If you’ve had a chance to browse the folders in a Mojave installation, you may have noticed that among its desktop images in /Library/Desktop Pictures are two huge HEIC files, Mojave.heic and Solar Gradients.heic, weighing in at around 135 and 81 MB respectively. Why, for such an efficiently compressed image format, are they so huge, and aren’t they taking up memory as well as storage?
These are, of course, not single images, but multiple images to support Mojave’s new Dynamic Desktop, using the same multi-image format as iOS ‘live photos’. In the Desktop & Screen Saver pane, they are responsible for the two Dynamic Desktop options. Select either there, and your Mac will transition through the different images according to the local solar time of the day.
And no, they shouldn’t impose any particular burden on your Mac’s memory, as it will only display one of those images at a time, and won’t load the whole lot.
Open Mojave.heic using Preview, and you’ll see that it contains two still images initially, which are the same as the separate night and day still versions. In addition to those, there are 14 images which step through the transition from early morning to last thing at night. When you have a Dynamic Desktop selected, macOS will run smoothly through the sequence of images over the course of the solar day, taking season into account.
To ensure optimum appearance on 5K displays, each of those sixteen images is 5120 x 2880 pixels, and typically would take up 8-10 MB as a high-quality JPEG. In this case, lossy HEIC compression is avoided, to preserve fine detail and make the most of each image.
If you don’t want either of the new Dynamic Desktops, there’s no obligation to leave those two large HEIC files there, although there are owned by the system so you’ll need to authenticate if you want to be rid of them.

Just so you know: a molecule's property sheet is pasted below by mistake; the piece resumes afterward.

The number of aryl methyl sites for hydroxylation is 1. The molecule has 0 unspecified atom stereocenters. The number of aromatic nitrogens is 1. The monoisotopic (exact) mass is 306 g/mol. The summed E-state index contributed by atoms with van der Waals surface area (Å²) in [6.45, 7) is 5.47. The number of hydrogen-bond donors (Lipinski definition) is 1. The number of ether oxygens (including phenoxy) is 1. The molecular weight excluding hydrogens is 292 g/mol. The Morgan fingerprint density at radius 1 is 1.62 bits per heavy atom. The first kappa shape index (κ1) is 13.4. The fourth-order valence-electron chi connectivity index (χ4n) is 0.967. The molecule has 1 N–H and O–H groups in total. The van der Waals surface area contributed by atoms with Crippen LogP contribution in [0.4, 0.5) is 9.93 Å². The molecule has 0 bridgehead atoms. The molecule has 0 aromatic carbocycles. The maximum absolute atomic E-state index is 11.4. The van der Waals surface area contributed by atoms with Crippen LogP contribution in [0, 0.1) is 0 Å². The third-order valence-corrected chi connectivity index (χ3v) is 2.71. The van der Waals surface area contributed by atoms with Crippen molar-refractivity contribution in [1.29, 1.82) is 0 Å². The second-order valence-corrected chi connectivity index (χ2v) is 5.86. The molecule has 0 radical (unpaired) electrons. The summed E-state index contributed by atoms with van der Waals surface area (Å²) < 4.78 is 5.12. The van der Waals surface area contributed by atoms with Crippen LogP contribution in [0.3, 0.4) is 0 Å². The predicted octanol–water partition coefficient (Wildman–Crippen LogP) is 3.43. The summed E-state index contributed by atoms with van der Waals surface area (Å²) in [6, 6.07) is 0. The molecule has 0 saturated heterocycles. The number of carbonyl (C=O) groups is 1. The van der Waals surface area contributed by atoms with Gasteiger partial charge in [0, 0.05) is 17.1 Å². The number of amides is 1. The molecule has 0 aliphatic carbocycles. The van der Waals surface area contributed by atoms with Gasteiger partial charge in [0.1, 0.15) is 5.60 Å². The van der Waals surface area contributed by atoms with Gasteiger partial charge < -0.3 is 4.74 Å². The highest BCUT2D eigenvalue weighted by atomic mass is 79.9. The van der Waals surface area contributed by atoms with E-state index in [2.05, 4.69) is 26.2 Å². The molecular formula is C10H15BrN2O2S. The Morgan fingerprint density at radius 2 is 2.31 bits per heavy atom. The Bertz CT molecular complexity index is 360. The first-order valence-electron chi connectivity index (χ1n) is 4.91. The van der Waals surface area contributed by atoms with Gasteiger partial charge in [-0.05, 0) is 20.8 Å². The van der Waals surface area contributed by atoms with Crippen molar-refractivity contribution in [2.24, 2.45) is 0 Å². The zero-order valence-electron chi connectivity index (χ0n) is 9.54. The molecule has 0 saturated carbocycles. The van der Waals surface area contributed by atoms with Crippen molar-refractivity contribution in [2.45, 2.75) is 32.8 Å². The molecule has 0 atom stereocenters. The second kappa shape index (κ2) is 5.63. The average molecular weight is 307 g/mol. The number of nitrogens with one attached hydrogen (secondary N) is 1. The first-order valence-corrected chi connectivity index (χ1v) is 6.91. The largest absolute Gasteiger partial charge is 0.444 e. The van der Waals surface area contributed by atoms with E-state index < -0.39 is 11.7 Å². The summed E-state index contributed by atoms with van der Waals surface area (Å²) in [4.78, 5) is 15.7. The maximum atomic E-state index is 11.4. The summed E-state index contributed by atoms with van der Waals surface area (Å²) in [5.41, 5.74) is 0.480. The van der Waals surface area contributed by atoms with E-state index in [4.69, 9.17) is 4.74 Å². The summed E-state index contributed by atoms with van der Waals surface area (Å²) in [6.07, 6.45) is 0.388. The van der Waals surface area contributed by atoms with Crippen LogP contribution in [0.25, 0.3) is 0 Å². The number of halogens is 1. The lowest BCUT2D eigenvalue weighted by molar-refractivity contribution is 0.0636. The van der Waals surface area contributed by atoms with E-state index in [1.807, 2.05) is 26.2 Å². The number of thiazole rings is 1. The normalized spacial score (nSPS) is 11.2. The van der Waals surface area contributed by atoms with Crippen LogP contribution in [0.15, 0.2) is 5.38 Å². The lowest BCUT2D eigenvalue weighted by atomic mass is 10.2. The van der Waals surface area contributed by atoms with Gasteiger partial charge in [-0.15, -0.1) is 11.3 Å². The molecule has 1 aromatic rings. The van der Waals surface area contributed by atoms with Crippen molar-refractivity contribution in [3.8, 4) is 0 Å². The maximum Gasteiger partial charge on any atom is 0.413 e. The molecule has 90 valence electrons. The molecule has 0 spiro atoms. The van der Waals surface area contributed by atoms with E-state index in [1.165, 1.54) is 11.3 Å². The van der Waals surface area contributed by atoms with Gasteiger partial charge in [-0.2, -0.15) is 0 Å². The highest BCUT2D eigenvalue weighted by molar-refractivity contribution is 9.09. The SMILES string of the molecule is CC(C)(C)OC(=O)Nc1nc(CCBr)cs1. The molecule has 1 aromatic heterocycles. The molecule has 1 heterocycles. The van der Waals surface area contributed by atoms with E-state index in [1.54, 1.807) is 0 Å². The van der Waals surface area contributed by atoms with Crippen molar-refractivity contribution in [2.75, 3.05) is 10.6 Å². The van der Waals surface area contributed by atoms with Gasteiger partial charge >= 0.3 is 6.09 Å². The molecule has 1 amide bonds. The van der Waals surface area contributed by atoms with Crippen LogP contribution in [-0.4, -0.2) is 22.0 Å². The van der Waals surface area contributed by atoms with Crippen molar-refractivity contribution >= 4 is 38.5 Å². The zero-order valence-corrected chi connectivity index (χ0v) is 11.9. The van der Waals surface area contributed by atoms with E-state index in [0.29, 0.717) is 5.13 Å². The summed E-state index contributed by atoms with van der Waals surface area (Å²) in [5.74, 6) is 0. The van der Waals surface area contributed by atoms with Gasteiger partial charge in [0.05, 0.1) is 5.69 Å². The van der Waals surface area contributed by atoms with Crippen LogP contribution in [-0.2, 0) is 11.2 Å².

Many users have wanted to create their own Dynamic Desktops, something which hasn’t proved simple. You can of course create a folder of images named in sequence, and have macOS change its choice of image at regular intervals. That is easily set up in the Desktop & Screen Saver pane.
But Apple’s Dynamic Desktops are much smarter than that. If your Mac is outside the Tropics, in latitudes where day length varies significantly over the year, you’ll notice that these alter according to season and solar elevation. In the winter, when the days are short and nights long, the Dynamic Desktop adjusts accordingly, and displays the nighttime images in relation to how dark it is outside. It doesn’t (yet) adjust for weather.
Images in the HEIC files used by Mojave’s Dynamic Desktop contain embedded XMP metadata which has been decoded by Marcin Czachurski. In two articles, here and here, he explains how you can create your own Dynamic Desktop wallpaper. Marek Hrušovský offers a free tool, Dynaper from the App Store, which will do this even easier, with its own Solar Helper and more; the free version watermarks your images, but for a £11.99 in-app purchase those can be removed.
To make your own Dynamic Desktop as good as Apple’s, you’ll need very high resolution images shot at specific times of day. There’s quite a bit of work involved, but as you have seen in Apple’s example, the results can look stunning.